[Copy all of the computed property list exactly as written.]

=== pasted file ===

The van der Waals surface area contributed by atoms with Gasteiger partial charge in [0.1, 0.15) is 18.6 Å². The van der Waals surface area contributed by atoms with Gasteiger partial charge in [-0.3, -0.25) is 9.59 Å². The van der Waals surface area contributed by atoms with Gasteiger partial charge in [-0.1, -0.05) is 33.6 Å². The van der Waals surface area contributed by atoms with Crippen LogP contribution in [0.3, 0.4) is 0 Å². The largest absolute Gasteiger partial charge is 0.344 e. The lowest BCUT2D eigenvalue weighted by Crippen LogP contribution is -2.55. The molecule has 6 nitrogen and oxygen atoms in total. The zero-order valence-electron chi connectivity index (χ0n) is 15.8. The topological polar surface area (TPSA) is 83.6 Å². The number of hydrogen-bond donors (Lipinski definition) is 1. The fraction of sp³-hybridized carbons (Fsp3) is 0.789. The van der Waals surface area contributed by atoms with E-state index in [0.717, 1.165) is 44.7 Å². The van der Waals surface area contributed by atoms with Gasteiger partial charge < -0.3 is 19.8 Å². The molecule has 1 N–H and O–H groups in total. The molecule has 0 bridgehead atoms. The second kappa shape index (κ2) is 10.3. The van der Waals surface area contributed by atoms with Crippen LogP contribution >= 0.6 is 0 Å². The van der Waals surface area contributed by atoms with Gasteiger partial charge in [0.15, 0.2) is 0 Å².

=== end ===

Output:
The van der Waals surface area contributed by atoms with Gasteiger partial charge in [0.1, 0.15) is 18.6 Å². The van der Waals surface area contributed by atoms with Gasteiger partial charge in [-0.3, -0.25) is 9.59 Å². The van der Waals surface area contributed by atoms with Gasteiger partial charge in [-0.1, -0.05) is 33.6 Å². The van der Waals surface area contributed by atoms with Crippen LogP contribution in [0.3, 0.4) is 0 Å². The largest absolute Gasteiger partial charge is 0.344 e. The lowest BCUT2D eigenvalue weighted by Crippen LogP contribution is -2.55. The molecule has 6 nitrogen and oxygen atoms in total. The zero-order valence-electron chi connectivity index (χ0n) is 15.8. The topological polar surface area (TPSA) is 83.6 Å². The number of hydrogen-bond donors (Lipinski definition) is 1. The fraction of sp³-hybridized carbons (Fsp3) is 0.789. The van der Waals surface area contributed by atoms with E-state index in [0.717, 1.165) is 44.7 Å². The van der Waals surface area contributed by atoms with Gasteiger partial charge < -0.3 is 19.8 Å². The molecule has 1 N–H and O–H groups in total. The molecule has 0 bridgehead atoms. The second kappa shape index (κ2) is 10.3. The van der Waals surface area contributed by atoms with Crippen LogP contribution >= 0.6 is 0 Å². The van der Waals surface area contributed by atoms with Gasteiger partial charge in [0.15, 0.2) is 0 Å².